There's a question here. “My website clicks when I check in GSC show the same; nothing more or less. Does this mean the website is not affected by core update?

No, that's doesn't actually mean that your site wasn't affected. It could have been affected positively. I wouldn't just look at the clicks. I would also look at impressions, and I would also look at which pages, so doing a date range before and prior to the update, and looking at that. 

Casey Markee: Okay. Meg had a question here, a question about Jetpack image optimization. I already used this on my site. Is there anything else I should look into, in regard to lazy loading images?

Yes. The lazy loading in WP Rocket will work just fine with Jetpack, and that's honestly what I would suggest.  Let's talk a little bit about chain redirects. Can you go ahead, Arsen, while I'm setting this up? Go ahead and just kind of explain to users why chain redirects are bad.

Arsen R.: Chain redirects are worst. We do a lot of migrations, as an agency, and chain redirects become a big pain in the butt for us. Chain redirect is when you have one page redirecting to another page, and then to another page, and then to another page until it arrives at its destination.

It's been kind of a known thing that Google doesn't follow anything in a chain that's over five hops on its initial visit. You want to make sure that you never have more than one hop in a redirect.

Casey Markee: You heard Arsen mention that Google can follow up to five redirects. Well, then why is this a big deal? Well, it's just not the best practice. Even though Google can do something, we never rely on them to do it. We always want to correct this stuff as much as possible. 

Arsen R.: If you were affected by these recent updates, there’s another thing you want to quickly take a look at. How well are you matching that query-intent? If the intent is to find a recipe for a specific dish, is your content super relevant? Google does a really good job in understanding that.

Is your story about this recipe being passed generation through generation being right above the actual recipe and taking up about six to seven hundred words of 1,000 word recipe post? Is that really relevant, and is that satisfying the query intent? The answer is no. The person is not interested.

If you look for things like apartments in Dallas, the results are going to be listing sites. They're going to show you apartment listings right away. They're not going to give you 12 paragraphs of text above the listings. 

Casey Markee: I know that Jim Floyd, if you're still on the call, you had a question here. “Can you get duplicate content errors through bad use of categories or tags?” Yes, you can. Honestly, because the tag pages in many cases are never going to generate a ton of traffic for you. We usually just no index those, because we don't want those to compete or cannibalize our better category pages.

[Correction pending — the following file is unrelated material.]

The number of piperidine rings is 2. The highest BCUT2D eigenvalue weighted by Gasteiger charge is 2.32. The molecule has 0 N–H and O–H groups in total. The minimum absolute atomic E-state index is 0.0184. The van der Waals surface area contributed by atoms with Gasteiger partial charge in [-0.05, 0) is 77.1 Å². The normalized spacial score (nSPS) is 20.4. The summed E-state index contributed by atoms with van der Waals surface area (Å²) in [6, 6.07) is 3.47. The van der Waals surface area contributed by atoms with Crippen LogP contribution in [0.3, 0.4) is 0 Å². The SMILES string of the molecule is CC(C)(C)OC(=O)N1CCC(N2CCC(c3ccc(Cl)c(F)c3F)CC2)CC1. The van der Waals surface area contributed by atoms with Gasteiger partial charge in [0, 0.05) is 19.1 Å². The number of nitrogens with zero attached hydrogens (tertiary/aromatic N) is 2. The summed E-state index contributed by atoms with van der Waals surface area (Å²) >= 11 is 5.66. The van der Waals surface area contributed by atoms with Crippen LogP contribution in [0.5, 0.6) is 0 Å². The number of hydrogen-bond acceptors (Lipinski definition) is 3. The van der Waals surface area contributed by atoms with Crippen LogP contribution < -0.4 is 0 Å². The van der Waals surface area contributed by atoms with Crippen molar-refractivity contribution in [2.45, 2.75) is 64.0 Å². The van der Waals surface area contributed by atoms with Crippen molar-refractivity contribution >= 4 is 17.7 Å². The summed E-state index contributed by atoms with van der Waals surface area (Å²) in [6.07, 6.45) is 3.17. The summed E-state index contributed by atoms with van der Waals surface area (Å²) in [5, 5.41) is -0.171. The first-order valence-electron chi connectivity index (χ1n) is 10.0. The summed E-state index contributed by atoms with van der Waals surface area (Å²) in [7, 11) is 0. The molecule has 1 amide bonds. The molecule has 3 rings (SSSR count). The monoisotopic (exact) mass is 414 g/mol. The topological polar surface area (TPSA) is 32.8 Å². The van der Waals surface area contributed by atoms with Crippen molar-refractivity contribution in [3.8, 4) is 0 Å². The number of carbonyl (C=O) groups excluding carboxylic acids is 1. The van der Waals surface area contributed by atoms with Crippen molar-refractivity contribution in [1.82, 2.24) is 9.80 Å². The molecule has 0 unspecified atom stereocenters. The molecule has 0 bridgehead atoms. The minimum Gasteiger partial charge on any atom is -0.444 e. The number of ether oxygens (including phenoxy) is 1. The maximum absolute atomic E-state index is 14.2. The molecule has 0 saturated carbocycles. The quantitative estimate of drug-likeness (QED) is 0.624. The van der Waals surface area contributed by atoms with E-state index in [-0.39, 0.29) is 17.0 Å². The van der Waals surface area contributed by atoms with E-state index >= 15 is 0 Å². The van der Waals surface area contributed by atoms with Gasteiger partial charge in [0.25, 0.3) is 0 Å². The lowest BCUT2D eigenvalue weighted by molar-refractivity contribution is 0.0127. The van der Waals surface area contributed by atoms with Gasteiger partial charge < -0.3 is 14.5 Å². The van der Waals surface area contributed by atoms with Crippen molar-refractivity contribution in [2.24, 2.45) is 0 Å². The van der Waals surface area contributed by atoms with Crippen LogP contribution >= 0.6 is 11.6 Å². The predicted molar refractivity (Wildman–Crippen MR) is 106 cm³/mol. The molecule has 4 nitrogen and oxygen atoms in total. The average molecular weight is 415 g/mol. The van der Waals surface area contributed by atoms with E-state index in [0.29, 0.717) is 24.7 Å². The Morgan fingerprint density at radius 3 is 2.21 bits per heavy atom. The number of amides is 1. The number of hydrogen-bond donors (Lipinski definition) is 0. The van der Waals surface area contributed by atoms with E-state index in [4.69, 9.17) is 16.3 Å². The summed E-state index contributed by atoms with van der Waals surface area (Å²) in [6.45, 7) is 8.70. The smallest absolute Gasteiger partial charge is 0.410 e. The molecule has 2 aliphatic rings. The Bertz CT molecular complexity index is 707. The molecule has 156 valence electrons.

Category pages are like, again, windows into our house, and our house is the blog. We can actually optimize those very effectively. Add above the fold content. Add more internal linking and the like. 

Something to be aware of folks is that if you are going to noindex something, you might want to just go ahead and make sure that you noindex nofollow it, as well. Unless... I mean, let's come up with an example of where it might be useful, Arsen, for someone to have noindex follow. If it's an expired post, but the post leaks out to very good resources.

Arsen R.: Yeah, absolutely. I've seen noindex follow used in a very interesting way in eCommerce sites, where you want to take somebody through a page or pages in the path, in a logical navigational path for a user, but that page, it could be a parent silo or a child index that shows a subcategory of products that you don't want Google to index because it's essentially a duplicate. But it's still a valid pathway to get to the asset. Then that makes sense, but I only rarely see that. I'm not a big fan of that combination of noindex follow.

Final Tips on Auditing Your Own Website

Casey Markee: Okay. Very good. Okay. We're going to be finishing up in just a couple minutes, guys. I think you can see the SEMrush questions that our fantastic moderator pasted over.

How long can it take for another core update to come into effect? Could be months. Google does not announce those. As we always tell users, your goal should be to optimize your site as much as you can in the trowels between these updates. Hopefully, we provided some issues and some guidance on things that you can do.